One Media Group, a Sinclair joint venture working on a new next generation TV broadcast transmission standard, has urged the FCC to "open the gates" and let broadcasters join fully in the digital future.
That came in comments filed with the FCC on the broadcaster proposal that the commission allow them to start rolling out the new interactive ATSC 3.0 transmission standard ASAP so thay can make that transition before or at the same time that stations are being repacked after the FCC spectrum auction so that, if a station needs a new transmitter, it could make it one capable of delivering the new standard. They have agreed to simulcast during the rollout since the new standard is incompatible with current TVs.
"Rapid action on this petition should be designed to complement the Broadcast Spectrum Incentive Auction and permit those broadcasters remaining after the auction completion to modify their facilities as necessary concurrent with any channel reallocation process," said One Media.
While cable operators and other MVPDs have told the FCC they have concerns about the costs of carriage and the impact on retransmission consent and cautioned the FCC against rushing in to any decision, ONE Media says their concerns are misplaced, the proposal is relatively simple and straightforward and said that it is in the public interest to allow it to roll out at the same time TV stations are being repacked and could even help that process by avoiding service disruptions.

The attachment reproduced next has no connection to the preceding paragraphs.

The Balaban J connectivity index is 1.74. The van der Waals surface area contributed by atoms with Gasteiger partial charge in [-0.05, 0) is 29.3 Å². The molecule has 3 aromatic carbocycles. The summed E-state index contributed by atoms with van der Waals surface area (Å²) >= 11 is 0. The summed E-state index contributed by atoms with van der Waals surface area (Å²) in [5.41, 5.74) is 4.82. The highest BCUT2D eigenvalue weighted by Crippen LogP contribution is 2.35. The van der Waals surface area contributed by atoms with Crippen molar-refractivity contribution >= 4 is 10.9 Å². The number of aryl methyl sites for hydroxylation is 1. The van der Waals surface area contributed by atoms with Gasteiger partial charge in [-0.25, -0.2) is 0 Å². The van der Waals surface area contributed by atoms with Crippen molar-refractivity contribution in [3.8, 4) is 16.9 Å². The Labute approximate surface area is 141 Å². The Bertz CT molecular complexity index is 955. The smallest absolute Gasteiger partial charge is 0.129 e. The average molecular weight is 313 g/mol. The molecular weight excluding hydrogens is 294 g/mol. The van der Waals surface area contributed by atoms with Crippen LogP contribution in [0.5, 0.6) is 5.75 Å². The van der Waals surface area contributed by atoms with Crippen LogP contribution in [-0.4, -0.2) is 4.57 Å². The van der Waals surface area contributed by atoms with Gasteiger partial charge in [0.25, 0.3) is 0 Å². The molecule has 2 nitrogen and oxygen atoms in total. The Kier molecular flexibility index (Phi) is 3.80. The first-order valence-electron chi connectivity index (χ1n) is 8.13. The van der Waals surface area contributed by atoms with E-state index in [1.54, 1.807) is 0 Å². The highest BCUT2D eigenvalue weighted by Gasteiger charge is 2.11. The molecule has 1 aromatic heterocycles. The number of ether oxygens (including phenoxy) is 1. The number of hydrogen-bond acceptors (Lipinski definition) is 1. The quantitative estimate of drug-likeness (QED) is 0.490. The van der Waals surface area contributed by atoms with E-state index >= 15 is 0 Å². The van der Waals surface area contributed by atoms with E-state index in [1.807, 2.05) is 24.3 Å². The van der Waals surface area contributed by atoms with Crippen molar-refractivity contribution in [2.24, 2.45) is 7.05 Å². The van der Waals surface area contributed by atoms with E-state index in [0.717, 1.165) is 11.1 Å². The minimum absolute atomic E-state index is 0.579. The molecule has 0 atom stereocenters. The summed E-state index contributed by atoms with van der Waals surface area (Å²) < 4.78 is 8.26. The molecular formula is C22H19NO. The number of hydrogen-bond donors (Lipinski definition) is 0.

A coalition of commercial broadcasters, noncommercial broadcasters and tech companies in April asked the FCC to approve a voluntary, market-based rollout of the new TV transmission standard.
The next-gen system would allow for interactivity, ultra high-definition, advanced emergency alerts, more channels in the same bandwidth, mobile broadcast TV, and datacasting, all ways for broadcasters to remain competitive in a multi-platform world.
They want the FCC to approve the standard as an option for both broadcasters and receiver manufacturers and give them permission to simulcast while the new standard is being deployed so service to viewers would not be interrupted—the new transmission standard is not compatible with current sets.
In its filing in the FCC docket, posted Monday, Hearst joined with ONE Media, as well as the National Association of Broadcasters, DTV consortium Pearl, and others in asking the FCC to issue a Notice of Proposed Rulemaking by Oct. 1, 2016.